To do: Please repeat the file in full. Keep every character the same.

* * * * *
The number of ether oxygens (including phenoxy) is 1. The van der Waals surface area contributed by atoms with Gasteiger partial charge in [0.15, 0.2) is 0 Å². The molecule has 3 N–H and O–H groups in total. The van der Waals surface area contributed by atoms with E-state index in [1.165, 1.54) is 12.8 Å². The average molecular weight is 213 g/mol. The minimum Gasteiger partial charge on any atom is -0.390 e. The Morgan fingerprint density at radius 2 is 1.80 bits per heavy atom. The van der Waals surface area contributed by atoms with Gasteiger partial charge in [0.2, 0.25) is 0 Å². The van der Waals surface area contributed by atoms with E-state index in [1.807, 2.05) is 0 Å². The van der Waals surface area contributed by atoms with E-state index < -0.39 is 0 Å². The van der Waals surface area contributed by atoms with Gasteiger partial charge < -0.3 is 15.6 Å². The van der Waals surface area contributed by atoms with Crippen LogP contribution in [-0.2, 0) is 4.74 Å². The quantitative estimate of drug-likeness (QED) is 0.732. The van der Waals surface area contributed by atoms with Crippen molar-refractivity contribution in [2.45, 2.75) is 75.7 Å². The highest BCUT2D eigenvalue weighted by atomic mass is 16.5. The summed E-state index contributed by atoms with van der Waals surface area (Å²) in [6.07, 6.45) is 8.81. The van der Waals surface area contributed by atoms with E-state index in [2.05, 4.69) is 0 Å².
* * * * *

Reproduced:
The number of ether oxygens (including phenoxy) is 1. The van der Waals surface area contributed by atoms with Gasteiger partial charge in [0.15, 0.2) is 0 Å². The molecule has 3 N–H and O–H groups in total. The van der Waals surface area contributed by atoms with E-state index in [1.165, 1.54) is 12.8 Å². The average molecular weight is 213 g/mol. The minimum Gasteiger partial charge on any atom is -0.390 e. The Morgan fingerprint density at radius 2 is 1.80 bits per heavy atom. The van der Waals surface area contributed by atoms with Gasteiger partial charge in [0.2, 0.25) is 0 Å². The van der Waals surface area contributed by atoms with E-state index in [1.807, 2.05) is 0 Å². The van der Waals surface area contributed by atoms with E-state index < -0.39 is 0 Å². The van der Waals surface area contributed by atoms with Gasteiger partial charge < -0.3 is 15.6 Å². The van der Waals surface area contributed by atoms with Crippen LogP contribution in [-0.2, 0) is 4.74 Å². The quantitative estimate of drug-likeness (QED) is 0.732. The van der Waals surface area contributed by atoms with Crippen molar-refractivity contribution in [2.45, 2.75) is 75.7 Å². The highest BCUT2D eigenvalue weighted by atomic mass is 16.5. The summed E-state index contributed by atoms with van der Waals surface area (Å²) in [6.07, 6.45) is 8.81. The van der Waals surface area contributed by atoms with E-state index in [2.05, 4.69) is 0 Å².